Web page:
Sidor som bilder

Arte materna, rapidos morantem
Fluminum lapsus."

Hor. lib. 1. Od. 12.0. 8.
I hate when vice can bolt her arguments.

V. 760.

Bolting meal at the mill is, I believe, a modern invention; and bolting would not so often have been alluded to by our ancient writers, if that process had been only carried on in the mill; but, a century ago, almost every family had a bolting-hutch, the use of which was consequently familiar to the poets of those times. Modern refinement hath obscured many allusions in our old authors, by consigning spinning, weaving, dying, and other formerly domestic employments, to different trades.

She woos the gentle air
To hide her guilty front with innocent snore."

ODES. Hymn on the Nativity, 7. 39. Hath not this Cowleyan conceit an impropriety in bringing snow so far south as Bethlehem, nearly in latitude thirty-one?

The winds with wonder whist
Smoothly the waters kist,
Whisp’ring new joys to the mild ocean,
Who now hath quite forgot to rave,
While birds of calm sit brooding on the charmed wave.

V. 64.
" Perque dies placidos hiberno tempore septem
Incubat Halcyone pendentibus æquore nidis.
Tum via tuta maris; ventos custodit, et arcet
Æolus egressu."

Ovid. Met: lib. 11. v. 745.
Thy age, like ours, O soul of Sir John Cheek,
Kated not learning worse than toad or asp,
When thou taught'st Cambridge, and King Edward Greek.

SONNET 11. v. 12. “ In Cambridge also, in S. Jolins Colledge, in my time, I doe know, that not so much the good statutes; as two jentlemen of worthy memory, Syr John Cheke and Doctour Redman, by their onely example of excellencie in learning, of godliness in lyving, of diligence in studying, of counsell in exhorting by good order in all thing, did brede up, so

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many learned men, in that one college of S. Johns, àt orie tyme as I beleeve, the universitie of Louaine, in many yeares was never able to affourd.” Ascham's Scholemuster, 1st booke, 1576.

1786, March.

LXXXIX. Critical Remarks on Milton.

MR. URBAN, If the following remarks on Milton are worth insertion, they are much at your service.


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Mr. Warton, in his entertaining and masterly remarks on Spenser, very properly takes occasion to censure an expression in Milton, in the following words: “ Milton, perhaps, is more blameable for a fault of this kind.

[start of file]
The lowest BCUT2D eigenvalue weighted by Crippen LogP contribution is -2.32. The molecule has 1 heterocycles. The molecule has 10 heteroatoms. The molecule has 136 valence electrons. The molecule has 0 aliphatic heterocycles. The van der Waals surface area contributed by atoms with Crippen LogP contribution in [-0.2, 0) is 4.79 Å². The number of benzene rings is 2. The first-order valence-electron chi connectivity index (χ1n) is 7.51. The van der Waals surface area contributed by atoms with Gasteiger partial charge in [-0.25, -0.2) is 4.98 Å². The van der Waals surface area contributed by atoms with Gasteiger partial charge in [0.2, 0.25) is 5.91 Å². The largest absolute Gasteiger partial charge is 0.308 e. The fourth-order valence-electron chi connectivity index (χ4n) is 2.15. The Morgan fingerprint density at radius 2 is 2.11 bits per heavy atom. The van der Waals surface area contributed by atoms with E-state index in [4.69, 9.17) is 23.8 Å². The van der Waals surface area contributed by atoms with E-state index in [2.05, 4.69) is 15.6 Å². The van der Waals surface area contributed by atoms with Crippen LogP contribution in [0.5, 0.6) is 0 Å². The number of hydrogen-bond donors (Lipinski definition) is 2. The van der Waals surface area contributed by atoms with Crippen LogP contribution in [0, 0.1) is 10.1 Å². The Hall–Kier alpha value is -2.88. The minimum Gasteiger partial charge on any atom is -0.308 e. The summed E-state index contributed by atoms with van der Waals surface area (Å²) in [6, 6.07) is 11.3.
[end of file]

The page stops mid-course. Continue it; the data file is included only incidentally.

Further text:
Now had they brought the work, by wondrous art

10 B. P. Lost. As the ambiguous term pontifical may be so easily construed into a pun, and may be interpreted popish as well as bridge-making, besides the quaintness of the expression.” To this remark of Mr. Warton let me add the following epigram from the Poems of Sannazarius:

" De Jucundo Architecto.
Jucundus geminos fecit tibi Sequana pontes,

Jure tuum hunc potes dicere pontificem.Milton's idea of Sin and Death's creeping frorn the mouth, of Error is generally supposed to be copied from Spenser, 1 C. 1 B. 16. It might have had its origin from P. Fletcher, of whom Milton was equally a borrower. See P. Island, 12 Cant. 27.

“ The first that crept from his detested maw

Was Hamartia, &c. &c.” There is a passage of great sublimity in Milton's Vacation exercise.

The deep transported mind may soar
Above the wheeling poles, and at heaven's door
Look in

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Molinæus, Milton's old antagonist, has an idea somewhat similar. See his Pacis cælestis Anticipatio.

" Quo tendis anime? Tene dum carnis scapha
Vectus laboras in procelloso mari,
Penetrare cælos, et fores celsissime

Serenitatis pulsitare fas putas ?
The following, amongst Milton's many obligations to
Ariosto, seems to have been unnoticed:

As when to them who sail
Beyond the Cape of Hope, and now are past
Mozambic, off at sea north-east winds blow
Sabæan odours from the spicy shore
Of Araby the blest; with such delay
Well pleas’d they slack their course, and many a league,
Chear’d with the grateful smell, old Ocean smiles.

Par. Last, book iv,
" Dal mar sei miglia, o sette, a poco a poco